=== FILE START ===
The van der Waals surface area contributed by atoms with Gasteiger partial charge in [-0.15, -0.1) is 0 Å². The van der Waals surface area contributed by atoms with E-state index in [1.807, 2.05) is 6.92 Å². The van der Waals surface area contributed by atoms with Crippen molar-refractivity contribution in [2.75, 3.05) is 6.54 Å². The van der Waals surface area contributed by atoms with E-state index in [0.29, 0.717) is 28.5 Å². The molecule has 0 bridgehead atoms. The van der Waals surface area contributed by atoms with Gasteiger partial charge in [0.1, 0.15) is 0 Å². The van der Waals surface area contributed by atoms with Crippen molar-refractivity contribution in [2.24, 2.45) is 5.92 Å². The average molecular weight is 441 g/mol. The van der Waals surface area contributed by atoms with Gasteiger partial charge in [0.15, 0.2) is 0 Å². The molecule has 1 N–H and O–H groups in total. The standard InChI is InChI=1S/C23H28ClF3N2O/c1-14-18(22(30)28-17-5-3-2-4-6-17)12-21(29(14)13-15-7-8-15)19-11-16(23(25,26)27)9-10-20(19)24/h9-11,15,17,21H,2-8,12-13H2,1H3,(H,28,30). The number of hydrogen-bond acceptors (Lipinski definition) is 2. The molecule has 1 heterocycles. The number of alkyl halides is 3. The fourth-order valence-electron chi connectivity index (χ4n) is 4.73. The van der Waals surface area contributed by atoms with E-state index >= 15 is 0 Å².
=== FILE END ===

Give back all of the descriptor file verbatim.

The van der Waals surface area contributed by atoms with Gasteiger partial charge in [-0.15, -0.1) is 0 Å². The van der Waals surface area contributed by atoms with E-state index in [1.807, 2.05) is 6.92 Å². The van der Waals surface area contributed by atoms with Crippen molar-refractivity contribution in [2.75, 3.05) is 6.54 Å². The van der Waals surface area contributed by atoms with E-state index in [0.29, 0.717) is 28.5 Å². The molecule has 0 bridgehead atoms. The van der Waals surface area contributed by atoms with Gasteiger partial charge in [0.1, 0.15) is 0 Å². The van der Waals surface area contributed by atoms with Crippen molar-refractivity contribution in [2.24, 2.45) is 5.92 Å². The average molecular weight is 441 g/mol. The van der Waals surface area contributed by atoms with Gasteiger partial charge in [0.15, 0.2) is 0 Å². The molecule has 1 N–H and O–H groups in total. The standard InChI is InChI=1S/C23H28ClF3N2O/c1-14-18(22(30)28-17-5-3-2-4-6-17)12-21(29(14)13-15-7-8-15)19-11-16(23(25,26)27)9-10-20(19)24/h9-11,15,17,21H,2-8,12-13H2,1H3,(H,28,30). The number of hydrogen-bond acceptors (Lipinski definition) is 2. The molecule has 1 heterocycles. The number of alkyl halides is 3. The fourth-order valence-electron chi connectivity index (χ4n) is 4.73. The van der Waals surface area contributed by atoms with E-state index >= 15 is 0 Å².